Child Health & DevelopmentGeneral Health & Well-beingHealth & Nutrition

Summer Diarrhea

 

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Summer Diarrhea

 

Q. My children, two and six years old, get frequent attacks of diarrhea during the summer. I want to know what causes this condition and what I can do to avoid it happening?

 

A. Diarrhea is the most common medical problem encountered by children during the summer months. The factors that increase the incidence of diarrhea during the summer are mostly related to environmental conditions. It is a fact that our body temperature (37C) is the most suitable temperature for the multiplication of germs and bacteria. Meanwhile, the environmental temperatures in our countries are usually within this range, also making them suitable for enhanced bacterial multiplication in the environment. Therefore, the presence of any bacteria under these conditions favors its rapid multiplication, and hence increases the risk of infection if it reaches our gastro-intestinal system. It is therefore extremely important to observe strict hygienic conditions in preparing our children’s food during the summer months and to take into account that food should always be frozen or placed in refrigerators to decrease or stop the multiplication of bacteria, which would inevitably occur if food is left to lie in the warm summer temperature.

Following are some examples that are known to cause diarrhea during summer months that you should be aware of:

It is common for mothers who use formula for their infants to sometimes wait for a while when the infant has not finished the bottle, and then resume feeding again if he is willing after a short period of rest. In this case the formula has been contaminated by germs from the baby’s mouth then left to multiply in a suitable medium (milk) and a suitable temperature (warm). When the infant resumes feeding even after a period as short as 15 minutes, the germ count in the formula may have as much as doubled or more, reaching levels capable of causing illness and diarrhea.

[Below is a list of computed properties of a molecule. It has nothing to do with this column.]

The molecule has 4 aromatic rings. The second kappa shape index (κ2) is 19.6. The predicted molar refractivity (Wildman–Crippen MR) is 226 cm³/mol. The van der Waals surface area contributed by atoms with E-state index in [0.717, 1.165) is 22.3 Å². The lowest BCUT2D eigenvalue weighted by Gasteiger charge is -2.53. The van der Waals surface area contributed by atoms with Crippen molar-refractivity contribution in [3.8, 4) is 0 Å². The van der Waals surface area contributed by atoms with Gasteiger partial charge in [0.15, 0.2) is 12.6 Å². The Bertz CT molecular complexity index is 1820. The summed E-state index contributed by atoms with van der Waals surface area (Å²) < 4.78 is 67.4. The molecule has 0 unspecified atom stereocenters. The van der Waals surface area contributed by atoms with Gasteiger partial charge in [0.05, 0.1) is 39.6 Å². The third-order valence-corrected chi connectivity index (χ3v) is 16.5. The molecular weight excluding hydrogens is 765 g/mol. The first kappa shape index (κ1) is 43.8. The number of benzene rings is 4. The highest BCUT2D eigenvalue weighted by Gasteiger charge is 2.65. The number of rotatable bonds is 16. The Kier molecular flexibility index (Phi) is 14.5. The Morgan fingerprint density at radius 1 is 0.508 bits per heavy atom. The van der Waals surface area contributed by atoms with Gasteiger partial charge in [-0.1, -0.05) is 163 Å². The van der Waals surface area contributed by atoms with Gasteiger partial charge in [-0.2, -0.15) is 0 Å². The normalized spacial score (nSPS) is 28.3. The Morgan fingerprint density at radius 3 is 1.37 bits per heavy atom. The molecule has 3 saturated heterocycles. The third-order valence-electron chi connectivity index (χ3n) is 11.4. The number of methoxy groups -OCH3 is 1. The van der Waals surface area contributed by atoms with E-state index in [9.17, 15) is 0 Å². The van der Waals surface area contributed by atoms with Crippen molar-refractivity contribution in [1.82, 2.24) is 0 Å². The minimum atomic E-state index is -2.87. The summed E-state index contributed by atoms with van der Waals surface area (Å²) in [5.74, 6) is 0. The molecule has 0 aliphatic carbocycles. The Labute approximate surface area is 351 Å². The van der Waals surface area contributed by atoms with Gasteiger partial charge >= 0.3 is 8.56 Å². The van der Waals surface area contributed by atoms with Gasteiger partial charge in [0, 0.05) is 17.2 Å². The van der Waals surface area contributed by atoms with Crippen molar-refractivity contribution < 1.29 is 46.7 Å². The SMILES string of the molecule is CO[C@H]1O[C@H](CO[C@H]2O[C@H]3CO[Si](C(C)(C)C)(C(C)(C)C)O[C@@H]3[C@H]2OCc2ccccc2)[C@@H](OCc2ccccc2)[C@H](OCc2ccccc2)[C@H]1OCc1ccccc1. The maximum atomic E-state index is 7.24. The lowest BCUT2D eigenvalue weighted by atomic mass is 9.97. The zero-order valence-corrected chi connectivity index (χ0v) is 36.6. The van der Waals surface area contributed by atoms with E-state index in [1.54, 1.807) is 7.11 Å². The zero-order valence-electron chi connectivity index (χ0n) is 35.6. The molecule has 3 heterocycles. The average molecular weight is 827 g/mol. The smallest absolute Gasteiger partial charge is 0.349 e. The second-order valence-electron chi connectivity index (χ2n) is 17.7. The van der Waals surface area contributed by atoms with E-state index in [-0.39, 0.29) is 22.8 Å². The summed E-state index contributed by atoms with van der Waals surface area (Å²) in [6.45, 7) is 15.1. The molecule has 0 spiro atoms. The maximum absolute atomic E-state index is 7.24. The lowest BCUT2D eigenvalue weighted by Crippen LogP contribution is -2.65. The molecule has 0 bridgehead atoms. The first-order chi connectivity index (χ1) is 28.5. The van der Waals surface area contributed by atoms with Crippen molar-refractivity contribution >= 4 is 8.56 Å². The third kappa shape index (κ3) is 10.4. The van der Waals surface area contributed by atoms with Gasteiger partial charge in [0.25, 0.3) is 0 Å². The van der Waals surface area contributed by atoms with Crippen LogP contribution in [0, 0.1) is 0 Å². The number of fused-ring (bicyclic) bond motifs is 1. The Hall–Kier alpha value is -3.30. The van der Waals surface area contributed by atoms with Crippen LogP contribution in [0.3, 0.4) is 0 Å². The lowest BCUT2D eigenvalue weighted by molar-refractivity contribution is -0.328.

Summer is also a period when people spend more time outdoors in parks and on beaches. It is a common practice for mothers to prepare food for their children (sometimes even a warm cooked meal placed in a container) to try to feed their children while they are outdoors. Mothers should realize that no food is completely sterile, and germs in the container are multiplying between the time of preparation to the time of consumption. The longer the time, the more the multiplication, contamination, and the higher the germ count.

Fruits are a common item in our children’s summer menus because of the increase in variety and the ease of consumption. During the winter months the common fruits are oranges, tangerines and bananas, which are all covered and peeled before eating. They are also protected by the cold winter temperatures. Summer fruits are more variable and some are eaten without peeling. Grapes are particularly difficult to wash and clean, as well as being laxative in nature. There is also a growing concern about consumption of some fruits that may be contaminated by insecticides and pesticides and there has been an observation by some of an association between some of these fruits and diarrhea. Vigorous washing and soaking in water will decrease the risk of contamination. Peeling the fruits may also add safety in some cases. However, this may be at the expense of losing some of the nutritional value that may be present in the outer coat of the fruits.

The Importance of Hydration

If diarrhea occurs, it is important to know that the major medical problem resulting from severe diarrhea is dehydration (loss of body fluids). It is therefore important to properly hydrate children who have diarrhea until medical advice is sought. Proper hydration is by replacing fluid lost from diarrhea by increasing fluid intake, either in the form of water or even better, oral rehydration solution if the child is willing to drink it. It is wise to give the fluids slowly by spoon to avoid initiation of vomiting, and it is usually sufficient to replace every two stool motions by one glass of fluid if tolerated, until medical evaluation of the condition and advice are available.

 

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